In my last post I used zxcvbn to check the strength of passwords, and it gave estimates in hundreds of centuries.

However, there's Moore's law. If we assume that every 18 months the effective computing power will double...

```
#!/usr/bin/python3
import sys
years = int(sys.argv[1])
# How many 18 months intervals we spent
count = 0
# How many original-computation-time-months we compute each 18 months interval
step = 18
# How many original-computation-time-months we computed so far
total = 0
# How many original-computation-time-months we need
target = years * 12
# Iterate each 18 months interval
while True:
count += 1
total += step
if total > target: break
step *= 2
print("{:.2f} years needed".format(count / 12 * 18))
```

...then something that is now estimated in 152 centures is likely to take, well:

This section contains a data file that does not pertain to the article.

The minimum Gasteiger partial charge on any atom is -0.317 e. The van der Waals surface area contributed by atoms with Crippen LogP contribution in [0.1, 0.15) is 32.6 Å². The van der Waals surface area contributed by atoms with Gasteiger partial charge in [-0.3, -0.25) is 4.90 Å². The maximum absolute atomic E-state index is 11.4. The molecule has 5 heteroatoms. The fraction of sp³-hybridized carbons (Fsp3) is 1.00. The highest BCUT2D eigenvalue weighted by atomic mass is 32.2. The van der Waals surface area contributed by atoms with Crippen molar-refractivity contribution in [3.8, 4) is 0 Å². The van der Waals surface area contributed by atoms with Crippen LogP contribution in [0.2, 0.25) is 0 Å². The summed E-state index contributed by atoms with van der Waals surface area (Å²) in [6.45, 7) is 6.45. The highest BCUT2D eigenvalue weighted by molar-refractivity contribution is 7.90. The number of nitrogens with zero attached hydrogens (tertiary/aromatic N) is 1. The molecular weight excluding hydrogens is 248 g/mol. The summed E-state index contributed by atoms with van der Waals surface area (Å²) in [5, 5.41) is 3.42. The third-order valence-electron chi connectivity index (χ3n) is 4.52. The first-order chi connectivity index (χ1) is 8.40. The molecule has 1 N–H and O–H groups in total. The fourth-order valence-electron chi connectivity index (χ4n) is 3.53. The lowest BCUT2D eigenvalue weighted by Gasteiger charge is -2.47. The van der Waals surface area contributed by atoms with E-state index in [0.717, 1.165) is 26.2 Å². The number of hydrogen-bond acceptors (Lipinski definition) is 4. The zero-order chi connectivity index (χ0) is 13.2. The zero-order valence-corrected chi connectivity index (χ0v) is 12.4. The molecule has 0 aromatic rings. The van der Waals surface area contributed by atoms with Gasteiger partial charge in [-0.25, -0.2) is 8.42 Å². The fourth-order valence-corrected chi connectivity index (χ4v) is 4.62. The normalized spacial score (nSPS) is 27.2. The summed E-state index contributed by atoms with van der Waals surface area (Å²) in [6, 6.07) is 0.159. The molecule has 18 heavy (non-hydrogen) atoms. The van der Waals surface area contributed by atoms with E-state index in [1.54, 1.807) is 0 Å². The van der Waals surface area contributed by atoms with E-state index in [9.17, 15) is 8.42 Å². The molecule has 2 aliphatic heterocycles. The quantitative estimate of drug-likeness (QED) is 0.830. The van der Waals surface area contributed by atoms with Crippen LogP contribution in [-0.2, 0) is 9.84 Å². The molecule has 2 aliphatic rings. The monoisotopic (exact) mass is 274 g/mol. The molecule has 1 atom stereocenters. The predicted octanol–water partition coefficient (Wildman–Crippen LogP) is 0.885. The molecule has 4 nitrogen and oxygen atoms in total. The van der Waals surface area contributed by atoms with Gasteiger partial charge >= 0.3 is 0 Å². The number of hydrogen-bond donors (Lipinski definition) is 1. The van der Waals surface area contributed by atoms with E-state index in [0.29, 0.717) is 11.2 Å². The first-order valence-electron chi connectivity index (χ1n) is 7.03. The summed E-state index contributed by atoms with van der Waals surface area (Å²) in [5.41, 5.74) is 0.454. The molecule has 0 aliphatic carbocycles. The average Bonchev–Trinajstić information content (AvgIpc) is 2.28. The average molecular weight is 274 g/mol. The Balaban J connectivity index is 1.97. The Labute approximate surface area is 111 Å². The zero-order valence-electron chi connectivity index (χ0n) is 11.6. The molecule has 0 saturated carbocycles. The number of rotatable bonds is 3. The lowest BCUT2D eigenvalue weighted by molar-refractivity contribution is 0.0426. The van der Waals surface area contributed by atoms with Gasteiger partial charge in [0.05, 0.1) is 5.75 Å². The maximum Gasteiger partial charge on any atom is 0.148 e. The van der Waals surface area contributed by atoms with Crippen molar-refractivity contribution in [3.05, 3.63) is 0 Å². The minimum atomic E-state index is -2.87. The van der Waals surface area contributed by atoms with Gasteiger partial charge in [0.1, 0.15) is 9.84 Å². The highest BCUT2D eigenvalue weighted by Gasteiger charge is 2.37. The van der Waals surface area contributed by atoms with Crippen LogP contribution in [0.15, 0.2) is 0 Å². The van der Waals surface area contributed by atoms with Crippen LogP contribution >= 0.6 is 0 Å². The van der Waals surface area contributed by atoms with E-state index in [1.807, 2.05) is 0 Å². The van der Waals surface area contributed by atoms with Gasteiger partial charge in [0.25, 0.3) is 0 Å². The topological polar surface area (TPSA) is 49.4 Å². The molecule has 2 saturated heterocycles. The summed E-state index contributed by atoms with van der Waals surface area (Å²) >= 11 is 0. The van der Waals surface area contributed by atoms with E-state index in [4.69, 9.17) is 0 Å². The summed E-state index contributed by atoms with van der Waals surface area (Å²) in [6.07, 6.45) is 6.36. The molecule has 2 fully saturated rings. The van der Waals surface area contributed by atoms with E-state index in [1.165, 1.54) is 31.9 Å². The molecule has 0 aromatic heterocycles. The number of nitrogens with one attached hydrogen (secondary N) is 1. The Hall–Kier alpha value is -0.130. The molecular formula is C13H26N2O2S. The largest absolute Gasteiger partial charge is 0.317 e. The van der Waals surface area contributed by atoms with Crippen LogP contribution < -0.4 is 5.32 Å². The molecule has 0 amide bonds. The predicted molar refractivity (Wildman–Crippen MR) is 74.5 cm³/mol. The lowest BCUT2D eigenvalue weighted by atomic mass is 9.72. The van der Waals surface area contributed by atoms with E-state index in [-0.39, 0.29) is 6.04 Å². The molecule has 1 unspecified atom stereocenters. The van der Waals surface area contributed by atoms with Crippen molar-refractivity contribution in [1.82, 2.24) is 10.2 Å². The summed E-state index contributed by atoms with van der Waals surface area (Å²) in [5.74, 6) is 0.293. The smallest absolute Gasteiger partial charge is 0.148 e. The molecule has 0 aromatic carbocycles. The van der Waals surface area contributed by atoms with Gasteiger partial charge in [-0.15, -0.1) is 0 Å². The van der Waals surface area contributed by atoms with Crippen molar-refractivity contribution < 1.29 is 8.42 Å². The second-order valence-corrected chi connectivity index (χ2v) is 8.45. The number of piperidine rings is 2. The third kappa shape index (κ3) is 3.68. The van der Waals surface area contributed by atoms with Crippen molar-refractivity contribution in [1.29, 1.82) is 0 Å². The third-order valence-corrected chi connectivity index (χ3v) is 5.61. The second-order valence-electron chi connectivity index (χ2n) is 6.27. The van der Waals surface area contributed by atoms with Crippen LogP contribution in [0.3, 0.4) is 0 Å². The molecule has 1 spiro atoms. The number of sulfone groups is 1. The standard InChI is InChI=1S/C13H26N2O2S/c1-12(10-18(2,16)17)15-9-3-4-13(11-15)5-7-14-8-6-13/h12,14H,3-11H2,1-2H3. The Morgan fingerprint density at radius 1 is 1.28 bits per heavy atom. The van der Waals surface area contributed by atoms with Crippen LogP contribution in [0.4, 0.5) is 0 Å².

```
$ ./actual_years 15200
9.33 years needed
```

**Update**

Fixed algorithm (thanks John MacGregor). Now the estimate is a little longer, but still:

```
$ ./actual_years 15200
21.00 years needed
```

Łukasz Stelmach proposed an analytic solution:

There are two cars (remember phisics in primary school?). They both have the same speed V0. It is going to take "54.697 centuries" for car A to travel the desired distance at constant speed. Car B is accelerating, its speed is 2^(t/18m)*V0 (18 [m]onths).

s = V0 * T (car A, T is 54.697 centuries)

s = ∫2^(t/18)*V0 dt (car B, we're looking for t)

It's been some time but as far as I can tell it is

s = V0 * 2^(t/18) * 1/((1/18) * ln 2)

2^(t/18) * 1/((1/18) * ln 2) = 54.697 * 100 * 12 [months]

2^(t/18) = 2527.54

t = 18*log2(2527.54)

t = 16.96 years (still reasonable strength).